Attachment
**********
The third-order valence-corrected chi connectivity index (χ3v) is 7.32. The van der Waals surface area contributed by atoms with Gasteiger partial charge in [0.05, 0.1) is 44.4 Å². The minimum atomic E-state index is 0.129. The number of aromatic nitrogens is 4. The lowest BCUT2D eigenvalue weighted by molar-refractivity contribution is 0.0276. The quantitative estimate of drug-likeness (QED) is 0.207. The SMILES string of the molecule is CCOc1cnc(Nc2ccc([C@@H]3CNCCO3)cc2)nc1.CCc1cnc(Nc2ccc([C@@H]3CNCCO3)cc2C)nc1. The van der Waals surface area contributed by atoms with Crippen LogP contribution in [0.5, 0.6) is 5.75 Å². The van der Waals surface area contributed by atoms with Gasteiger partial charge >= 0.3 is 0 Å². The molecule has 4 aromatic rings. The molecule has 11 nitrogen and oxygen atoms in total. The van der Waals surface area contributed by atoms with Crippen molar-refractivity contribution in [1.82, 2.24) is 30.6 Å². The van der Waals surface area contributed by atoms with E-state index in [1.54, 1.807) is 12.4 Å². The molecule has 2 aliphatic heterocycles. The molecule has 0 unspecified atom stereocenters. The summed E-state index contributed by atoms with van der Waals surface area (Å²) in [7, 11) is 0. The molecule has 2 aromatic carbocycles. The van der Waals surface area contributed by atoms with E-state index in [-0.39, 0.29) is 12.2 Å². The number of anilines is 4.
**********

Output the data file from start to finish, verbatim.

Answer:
The third-order valence-corrected chi connectivity index (χ3v) is 7.32. The van der Waals surface area contributed by atoms with Gasteiger partial charge in [0.05, 0.1) is 44.4 Å². The minimum atomic E-state index is 0.129. The number of aromatic nitrogens is 4. The lowest BCUT2D eigenvalue weighted by molar-refractivity contribution is 0.0276. The quantitative estimate of drug-likeness (QED) is 0.207. The SMILES string of the molecule is CCOc1cnc(Nc2ccc([C@@H]3CNCCO3)cc2)nc1.CCc1cnc(Nc2ccc([C@@H]3CNCCO3)cc2C)nc1. The van der Waals surface area contributed by atoms with Crippen LogP contribution in [0.5, 0.6) is 5.75 Å². The van der Waals surface area contributed by atoms with Gasteiger partial charge >= 0.3 is 0 Å². The molecule has 4 aromatic rings. The molecule has 11 nitrogen and oxygen atoms in total. The van der Waals surface area contributed by atoms with Crippen molar-refractivity contribution in [1.82, 2.24) is 30.6 Å². The van der Waals surface area contributed by atoms with E-state index in [1.54, 1.807) is 12.4 Å². The molecule has 2 aliphatic heterocycles. The molecule has 0 unspecified atom stereocenters. The summed E-state index contributed by atoms with van der Waals surface area (Å²) in [7, 11) is 0. The molecule has 2 aromatic carbocycles. The van der Waals surface area contributed by atoms with E-state index in [-0.39, 0.29) is 12.2 Å². The number of anilines is 4.